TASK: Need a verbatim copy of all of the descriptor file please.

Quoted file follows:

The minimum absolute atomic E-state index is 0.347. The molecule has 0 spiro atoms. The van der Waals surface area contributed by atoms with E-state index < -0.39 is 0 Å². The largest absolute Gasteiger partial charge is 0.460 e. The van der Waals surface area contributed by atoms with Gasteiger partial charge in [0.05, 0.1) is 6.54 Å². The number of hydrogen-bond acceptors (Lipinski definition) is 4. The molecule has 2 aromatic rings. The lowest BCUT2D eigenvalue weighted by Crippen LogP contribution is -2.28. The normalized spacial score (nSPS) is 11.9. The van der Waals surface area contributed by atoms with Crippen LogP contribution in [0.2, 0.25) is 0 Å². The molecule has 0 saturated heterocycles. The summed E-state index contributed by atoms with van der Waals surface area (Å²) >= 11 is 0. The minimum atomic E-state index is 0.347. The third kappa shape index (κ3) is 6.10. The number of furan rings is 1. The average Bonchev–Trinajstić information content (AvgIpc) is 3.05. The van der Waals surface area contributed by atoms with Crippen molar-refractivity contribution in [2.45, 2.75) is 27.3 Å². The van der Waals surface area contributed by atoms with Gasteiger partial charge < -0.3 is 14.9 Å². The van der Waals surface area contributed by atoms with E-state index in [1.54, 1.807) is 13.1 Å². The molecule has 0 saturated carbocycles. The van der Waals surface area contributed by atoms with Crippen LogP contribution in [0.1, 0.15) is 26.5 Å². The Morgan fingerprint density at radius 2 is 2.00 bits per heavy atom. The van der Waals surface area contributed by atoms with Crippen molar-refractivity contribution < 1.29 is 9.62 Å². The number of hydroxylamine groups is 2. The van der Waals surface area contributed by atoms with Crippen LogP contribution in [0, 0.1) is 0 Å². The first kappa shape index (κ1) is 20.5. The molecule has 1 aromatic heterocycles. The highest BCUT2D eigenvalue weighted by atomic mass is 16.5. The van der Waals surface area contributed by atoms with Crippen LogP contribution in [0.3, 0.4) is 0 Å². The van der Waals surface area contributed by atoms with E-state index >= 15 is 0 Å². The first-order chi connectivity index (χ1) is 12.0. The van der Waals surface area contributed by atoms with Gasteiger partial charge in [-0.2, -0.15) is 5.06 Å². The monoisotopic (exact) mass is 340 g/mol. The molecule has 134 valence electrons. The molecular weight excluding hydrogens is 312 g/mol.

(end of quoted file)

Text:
The minimum absolute atomic E-state index is 0.347. The molecule has 0 spiro atoms. The van der Waals surface area contributed by atoms with E-state index < -0.39 is 0 Å². The largest absolute Gasteiger partial charge is 0.460 e. The van der Waals surface area contributed by atoms with Gasteiger partial charge in [0.05, 0.1) is 6.54 Å². The number of hydrogen-bond acceptors (Lipinski definition) is 4. The molecule has 2 aromatic rings. The lowest BCUT2D eigenvalue weighted by Crippen LogP contribution is -2.28. The normalized spacial score (nSPS) is 11.9. The van der Waals surface area contributed by atoms with Crippen LogP contribution in [0.2, 0.25) is 0 Å². The molecule has 0 saturated heterocycles. The summed E-state index contributed by atoms with van der Waals surface area (Å²) >= 11 is 0. The minimum atomic E-state index is 0.347. The third kappa shape index (κ3) is 6.10. The number of furan rings is 1. The average Bonchev–Trinajstić information content (AvgIpc) is 3.05. The van der Waals surface area contributed by atoms with Crippen molar-refractivity contribution in [2.45, 2.75) is 27.3 Å². The van der Waals surface area contributed by atoms with Gasteiger partial charge < -0.3 is 14.9 Å². The van der Waals surface area contributed by atoms with E-state index in [1.54, 1.807) is 13.1 Å². The molecule has 0 saturated carbocycles. The van der Waals surface area contributed by atoms with Crippen LogP contribution in [0.1, 0.15) is 26.5 Å². The Morgan fingerprint density at radius 2 is 2.00 bits per heavy atom. The van der Waals surface area contributed by atoms with Crippen molar-refractivity contribution < 1.29 is 9.62 Å². The number of hydroxylamine groups is 2. The van der Waals surface area contributed by atoms with Crippen LogP contribution in [0, 0.1) is 0 Å². The first kappa shape index (κ1) is 20.5. The molecule has 1 aromatic heterocycles. The highest BCUT2D eigenvalue weighted by atomic mass is 16.5. The van der Waals surface area contributed by atoms with Crippen LogP contribution in [0.3, 0.4) is 0 Å². The van der Waals surface area contributed by atoms with E-state index >= 15 is 0 Å². The first-order chi connectivity index (χ1) is 12.0. The van der Waals surface area contributed by atoms with Gasteiger partial charge in [-0.2, -0.15) is 5.06 Å². The monoisotopic (exact) mass is 340 g/mol. The molecule has 134 valence electrons. The molecular weight excluding hydrogens is 312 g/mol.